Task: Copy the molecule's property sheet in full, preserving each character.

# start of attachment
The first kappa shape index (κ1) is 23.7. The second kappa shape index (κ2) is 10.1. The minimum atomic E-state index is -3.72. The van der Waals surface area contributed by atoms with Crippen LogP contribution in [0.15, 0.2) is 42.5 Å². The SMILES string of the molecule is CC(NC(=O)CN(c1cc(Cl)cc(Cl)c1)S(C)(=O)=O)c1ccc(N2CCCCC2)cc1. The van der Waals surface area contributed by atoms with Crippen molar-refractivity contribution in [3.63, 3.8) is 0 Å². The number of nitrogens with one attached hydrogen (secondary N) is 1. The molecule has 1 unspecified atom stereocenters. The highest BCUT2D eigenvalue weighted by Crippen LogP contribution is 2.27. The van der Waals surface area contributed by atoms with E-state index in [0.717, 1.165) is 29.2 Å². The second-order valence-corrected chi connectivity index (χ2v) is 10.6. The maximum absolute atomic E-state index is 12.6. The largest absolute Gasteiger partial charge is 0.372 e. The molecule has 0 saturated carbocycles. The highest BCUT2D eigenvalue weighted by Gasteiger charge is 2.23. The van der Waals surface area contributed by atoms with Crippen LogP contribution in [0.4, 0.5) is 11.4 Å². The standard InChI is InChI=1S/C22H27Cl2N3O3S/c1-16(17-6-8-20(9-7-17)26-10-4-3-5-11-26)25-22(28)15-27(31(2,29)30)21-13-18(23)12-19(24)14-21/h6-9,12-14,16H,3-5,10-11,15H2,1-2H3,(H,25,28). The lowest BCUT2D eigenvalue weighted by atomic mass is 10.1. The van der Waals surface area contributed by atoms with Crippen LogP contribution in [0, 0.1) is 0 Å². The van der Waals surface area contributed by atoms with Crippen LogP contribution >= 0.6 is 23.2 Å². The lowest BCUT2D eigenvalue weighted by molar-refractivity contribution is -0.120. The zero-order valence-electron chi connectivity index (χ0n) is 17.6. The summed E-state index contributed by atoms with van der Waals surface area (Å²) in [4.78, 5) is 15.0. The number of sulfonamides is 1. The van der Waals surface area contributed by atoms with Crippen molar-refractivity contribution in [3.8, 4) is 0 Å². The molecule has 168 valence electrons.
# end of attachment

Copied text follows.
The first kappa shape index (κ1) is 23.7. The second kappa shape index (κ2) is 10.1. The minimum atomic E-state index is -3.72. The van der Waals surface area contributed by atoms with Crippen LogP contribution in [0.15, 0.2) is 42.5 Å². The SMILES string of the molecule is CC(NC(=O)CN(c1cc(Cl)cc(Cl)c1)S(C)(=O)=O)c1ccc(N2CCCCC2)cc1. The van der Waals surface area contributed by atoms with Crippen molar-refractivity contribution in [3.63, 3.8) is 0 Å². The number of nitrogens with one attached hydrogen (secondary N) is 1. The molecule has 1 unspecified atom stereocenters. The highest BCUT2D eigenvalue weighted by Crippen LogP contribution is 2.27. The van der Waals surface area contributed by atoms with E-state index in [0.717, 1.165) is 29.2 Å². The second-order valence-corrected chi connectivity index (χ2v) is 10.6. The maximum absolute atomic E-state index is 12.6. The largest absolute Gasteiger partial charge is 0.372 e. The molecule has 0 saturated carbocycles. The highest BCUT2D eigenvalue weighted by Gasteiger charge is 2.23. The van der Waals surface area contributed by atoms with Crippen LogP contribution in [0.4, 0.5) is 11.4 Å². The standard InChI is InChI=1S/C22H27Cl2N3O3S/c1-16(17-6-8-20(9-7-17)26-10-4-3-5-11-26)25-22(28)15-27(31(2,29)30)21-13-18(23)12-19(24)14-21/h6-9,12-14,16H,3-5,10-11,15H2,1-2H3,(H,25,28). The lowest BCUT2D eigenvalue weighted by atomic mass is 10.1. The van der Waals surface area contributed by atoms with Crippen LogP contribution in [0, 0.1) is 0 Å². The van der Waals surface area contributed by atoms with Crippen LogP contribution >= 0.6 is 23.2 Å². The lowest BCUT2D eigenvalue weighted by molar-refractivity contribution is -0.120. The zero-order valence-electron chi connectivity index (χ0n) is 17.6. The summed E-state index contributed by atoms with van der Waals surface area (Å²) in [4.78, 5) is 15.0. The number of sulfonamides is 1. The van der Waals surface area contributed by atoms with Crippen molar-refractivity contribution in [3.8, 4) is 0 Å². The molecule has 168 valence electrons.